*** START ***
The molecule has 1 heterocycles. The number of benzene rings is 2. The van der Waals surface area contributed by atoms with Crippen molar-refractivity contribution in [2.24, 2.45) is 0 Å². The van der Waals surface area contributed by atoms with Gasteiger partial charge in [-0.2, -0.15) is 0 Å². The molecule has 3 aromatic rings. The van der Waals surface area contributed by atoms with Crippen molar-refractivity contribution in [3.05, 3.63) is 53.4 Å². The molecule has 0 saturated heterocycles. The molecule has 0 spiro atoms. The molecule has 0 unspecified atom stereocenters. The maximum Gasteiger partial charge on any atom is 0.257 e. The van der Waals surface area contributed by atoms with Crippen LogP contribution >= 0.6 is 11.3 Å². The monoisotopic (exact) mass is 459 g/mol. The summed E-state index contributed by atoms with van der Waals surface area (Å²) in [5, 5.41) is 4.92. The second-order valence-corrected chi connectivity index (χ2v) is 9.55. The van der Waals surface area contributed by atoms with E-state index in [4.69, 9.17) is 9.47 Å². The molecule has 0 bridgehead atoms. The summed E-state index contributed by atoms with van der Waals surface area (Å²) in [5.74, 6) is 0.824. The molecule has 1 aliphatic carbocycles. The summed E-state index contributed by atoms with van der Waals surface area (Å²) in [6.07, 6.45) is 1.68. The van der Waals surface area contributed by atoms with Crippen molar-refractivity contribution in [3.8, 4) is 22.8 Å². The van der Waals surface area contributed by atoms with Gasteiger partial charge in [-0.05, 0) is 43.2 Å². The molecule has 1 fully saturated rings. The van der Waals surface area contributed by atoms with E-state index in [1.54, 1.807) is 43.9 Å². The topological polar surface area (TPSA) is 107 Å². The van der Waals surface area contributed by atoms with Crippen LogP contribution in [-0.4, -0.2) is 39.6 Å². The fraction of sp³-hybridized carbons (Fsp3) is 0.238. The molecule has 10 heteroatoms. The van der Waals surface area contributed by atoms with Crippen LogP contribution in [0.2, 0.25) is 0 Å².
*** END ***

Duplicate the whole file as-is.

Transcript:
The molecule has 1 heterocycles. The number of benzene rings is 2. The van der Waals surface area contributed by atoms with Crippen molar-refractivity contribution in [2.24, 2.45) is 0 Å². The van der Waals surface area contributed by atoms with Gasteiger partial charge in [-0.2, -0.15) is 0 Å². The molecule has 3 aromatic rings. The van der Waals surface area contributed by atoms with Crippen molar-refractivity contribution in [3.05, 3.63) is 53.4 Å². The molecule has 0 saturated heterocycles. The molecule has 0 spiro atoms. The molecule has 0 unspecified atom stereocenters. The maximum Gasteiger partial charge on any atom is 0.257 e. The van der Waals surface area contributed by atoms with Crippen LogP contribution >= 0.6 is 11.3 Å². The monoisotopic (exact) mass is 459 g/mol. The summed E-state index contributed by atoms with van der Waals surface area (Å²) in [5, 5.41) is 4.92. The second-order valence-corrected chi connectivity index (χ2v) is 9.55. The van der Waals surface area contributed by atoms with E-state index in [4.69, 9.17) is 9.47 Å². The molecule has 0 bridgehead atoms. The summed E-state index contributed by atoms with van der Waals surface area (Å²) in [5.74, 6) is 0.824. The molecule has 1 aliphatic carbocycles. The summed E-state index contributed by atoms with van der Waals surface area (Å²) in [6.07, 6.45) is 1.68. The van der Waals surface area contributed by atoms with Crippen molar-refractivity contribution in [3.8, 4) is 22.8 Å². The van der Waals surface area contributed by atoms with Gasteiger partial charge in [-0.05, 0) is 43.2 Å². The molecule has 1 fully saturated rings. The van der Waals surface area contributed by atoms with E-state index in [1.54, 1.807) is 43.9 Å². The topological polar surface area (TPSA) is 107 Å². The van der Waals surface area contributed by atoms with Crippen LogP contribution in [-0.4, -0.2) is 39.6 Å². The fraction of sp³-hybridized carbons (Fsp3) is 0.238. The molecule has 10 heteroatoms. The van der Waals surface area contributed by atoms with Crippen LogP contribution in [0.2, 0.25) is 0 Å².